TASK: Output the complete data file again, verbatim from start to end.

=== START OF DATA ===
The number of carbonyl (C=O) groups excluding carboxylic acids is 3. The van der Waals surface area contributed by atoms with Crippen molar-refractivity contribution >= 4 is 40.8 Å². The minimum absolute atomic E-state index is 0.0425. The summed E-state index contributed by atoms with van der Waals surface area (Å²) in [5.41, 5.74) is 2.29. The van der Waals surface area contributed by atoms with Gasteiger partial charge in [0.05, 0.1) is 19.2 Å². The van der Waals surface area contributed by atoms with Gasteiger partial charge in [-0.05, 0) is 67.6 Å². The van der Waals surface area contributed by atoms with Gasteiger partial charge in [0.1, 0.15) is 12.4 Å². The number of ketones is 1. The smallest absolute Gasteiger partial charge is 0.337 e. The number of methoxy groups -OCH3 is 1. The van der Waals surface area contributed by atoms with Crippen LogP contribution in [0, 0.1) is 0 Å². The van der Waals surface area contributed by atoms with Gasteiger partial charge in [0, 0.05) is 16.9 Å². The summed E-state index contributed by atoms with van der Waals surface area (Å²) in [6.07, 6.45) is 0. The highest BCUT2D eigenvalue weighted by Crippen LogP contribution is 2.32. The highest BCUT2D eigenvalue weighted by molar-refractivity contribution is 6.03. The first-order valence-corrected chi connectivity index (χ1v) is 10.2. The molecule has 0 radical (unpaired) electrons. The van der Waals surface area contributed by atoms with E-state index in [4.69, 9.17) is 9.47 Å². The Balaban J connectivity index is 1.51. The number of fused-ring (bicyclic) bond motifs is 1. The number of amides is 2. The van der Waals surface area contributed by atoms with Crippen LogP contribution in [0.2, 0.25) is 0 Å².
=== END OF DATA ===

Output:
The number of carbonyl (C=O) groups excluding carboxylic acids is 3. The van der Waals surface area contributed by atoms with Crippen molar-refractivity contribution >= 4 is 40.8 Å². The minimum absolute atomic E-state index is 0.0425. The summed E-state index contributed by atoms with van der Waals surface area (Å²) in [5.41, 5.74) is 2.29. The van der Waals surface area contributed by atoms with Gasteiger partial charge in [0.05, 0.1) is 19.2 Å². The van der Waals surface area contributed by atoms with Gasteiger partial charge in [-0.05, 0) is 67.6 Å². The van der Waals surface area contributed by atoms with Gasteiger partial charge in [0.1, 0.15) is 12.4 Å². The number of ketones is 1. The smallest absolute Gasteiger partial charge is 0.337 e. The number of methoxy groups -OCH3 is 1. The van der Waals surface area contributed by atoms with Crippen LogP contribution in [0, 0.1) is 0 Å². The van der Waals surface area contributed by atoms with Gasteiger partial charge in [0, 0.05) is 16.9 Å². The summed E-state index contributed by atoms with van der Waals surface area (Å²) in [6.07, 6.45) is 0. The highest BCUT2D eigenvalue weighted by Crippen LogP contribution is 2.32. The highest BCUT2D eigenvalue weighted by molar-refractivity contribution is 6.03. The first-order valence-corrected chi connectivity index (χ1v) is 10.2. The molecule has 0 radical (unpaired) electrons. The van der Waals surface area contributed by atoms with E-state index in [4.69, 9.17) is 9.47 Å². The Balaban J connectivity index is 1.51. The number of fused-ring (bicyclic) bond motifs is 1. The number of amides is 2. The van der Waals surface area contributed by atoms with Crippen LogP contribution in [0.2, 0.25) is 0 Å².